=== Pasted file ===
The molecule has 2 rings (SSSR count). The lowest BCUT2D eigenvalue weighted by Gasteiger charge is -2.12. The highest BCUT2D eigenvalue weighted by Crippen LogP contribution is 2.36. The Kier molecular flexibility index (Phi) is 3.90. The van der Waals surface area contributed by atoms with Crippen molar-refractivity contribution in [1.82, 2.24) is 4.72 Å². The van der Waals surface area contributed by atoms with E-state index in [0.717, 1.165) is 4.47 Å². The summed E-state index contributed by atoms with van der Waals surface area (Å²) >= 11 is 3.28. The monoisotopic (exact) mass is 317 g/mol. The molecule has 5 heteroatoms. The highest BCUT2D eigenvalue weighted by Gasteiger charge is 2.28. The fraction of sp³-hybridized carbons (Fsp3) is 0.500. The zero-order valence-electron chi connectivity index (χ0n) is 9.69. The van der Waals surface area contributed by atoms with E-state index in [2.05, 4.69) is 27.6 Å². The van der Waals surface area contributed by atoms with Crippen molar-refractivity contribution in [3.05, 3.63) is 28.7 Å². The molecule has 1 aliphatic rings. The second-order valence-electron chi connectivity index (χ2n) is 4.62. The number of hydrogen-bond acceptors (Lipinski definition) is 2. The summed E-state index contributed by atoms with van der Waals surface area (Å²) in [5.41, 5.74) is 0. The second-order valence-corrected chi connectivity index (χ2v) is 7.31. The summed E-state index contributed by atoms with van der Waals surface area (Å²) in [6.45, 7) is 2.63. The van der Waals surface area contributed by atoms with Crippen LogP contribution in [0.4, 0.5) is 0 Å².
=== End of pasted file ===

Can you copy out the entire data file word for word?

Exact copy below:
The molecule has 2 rings (SSSR count). The lowest BCUT2D eigenvalue weighted by Gasteiger charge is -2.12. The highest BCUT2D eigenvalue weighted by Crippen LogP contribution is 2.36. The Kier molecular flexibility index (Phi) is 3.90. The van der Waals surface area contributed by atoms with Crippen molar-refractivity contribution in [1.82, 2.24) is 4.72 Å². The van der Waals surface area contributed by atoms with E-state index in [0.717, 1.165) is 4.47 Å². The summed E-state index contributed by atoms with van der Waals surface area (Å²) >= 11 is 3.28. The monoisotopic (exact) mass is 317 g/mol. The molecule has 5 heteroatoms. The highest BCUT2D eigenvalue weighted by Gasteiger charge is 2.28. The fraction of sp³-hybridized carbons (Fsp3) is 0.500. The zero-order valence-electron chi connectivity index (χ0n) is 9.69. The van der Waals surface area contributed by atoms with E-state index in [2.05, 4.69) is 27.6 Å². The van der Waals surface area contributed by atoms with Crippen molar-refractivity contribution in [3.05, 3.63) is 28.7 Å². The molecule has 1 aliphatic rings. The second-order valence-electron chi connectivity index (χ2n) is 4.62. The number of hydrogen-bond acceptors (Lipinski definition) is 2. The summed E-state index contributed by atoms with van der Waals surface area (Å²) in [5.41, 5.74) is 0. The second-order valence-corrected chi connectivity index (χ2v) is 7.31. The summed E-state index contributed by atoms with van der Waals surface area (Å²) in [6.45, 7) is 2.63. The van der Waals surface area contributed by atoms with Crippen LogP contribution in [0.4, 0.5) is 0 Å².